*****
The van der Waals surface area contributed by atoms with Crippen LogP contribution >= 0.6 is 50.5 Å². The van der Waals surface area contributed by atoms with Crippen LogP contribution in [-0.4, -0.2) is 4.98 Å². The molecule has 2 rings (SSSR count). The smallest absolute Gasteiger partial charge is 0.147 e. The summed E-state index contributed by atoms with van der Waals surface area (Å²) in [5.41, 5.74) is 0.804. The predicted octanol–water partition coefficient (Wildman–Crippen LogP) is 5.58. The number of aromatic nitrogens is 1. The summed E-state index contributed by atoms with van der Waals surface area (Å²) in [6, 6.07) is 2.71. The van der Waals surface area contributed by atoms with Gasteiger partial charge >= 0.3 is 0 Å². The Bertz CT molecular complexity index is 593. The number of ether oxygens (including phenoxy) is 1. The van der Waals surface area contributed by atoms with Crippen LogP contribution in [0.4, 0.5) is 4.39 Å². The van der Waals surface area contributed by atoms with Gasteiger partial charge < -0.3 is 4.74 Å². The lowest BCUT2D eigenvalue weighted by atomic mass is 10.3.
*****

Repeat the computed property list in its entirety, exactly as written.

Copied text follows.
The van der Waals surface area contributed by atoms with Crippen LogP contribution >= 0.6 is 50.5 Å². The van der Waals surface area contributed by atoms with Crippen LogP contribution in [-0.4, -0.2) is 4.98 Å². The molecule has 2 rings (SSSR count). The smallest absolute Gasteiger partial charge is 0.147 e. The summed E-state index contributed by atoms with van der Waals surface area (Å²) in [5.41, 5.74) is 0.804. The predicted octanol–water partition coefficient (Wildman–Crippen LogP) is 5.58. The number of aromatic nitrogens is 1. The summed E-state index contributed by atoms with van der Waals surface area (Å²) in [6, 6.07) is 2.71. The van der Waals surface area contributed by atoms with Gasteiger partial charge >= 0.3 is 0 Å². The Bertz CT molecular complexity index is 593. The number of ether oxygens (including phenoxy) is 1. The van der Waals surface area contributed by atoms with Crippen LogP contribution in [0.4, 0.5) is 4.39 Å². The van der Waals surface area contributed by atoms with Gasteiger partial charge < -0.3 is 4.74 Å². The lowest BCUT2D eigenvalue weighted by atomic mass is 10.3.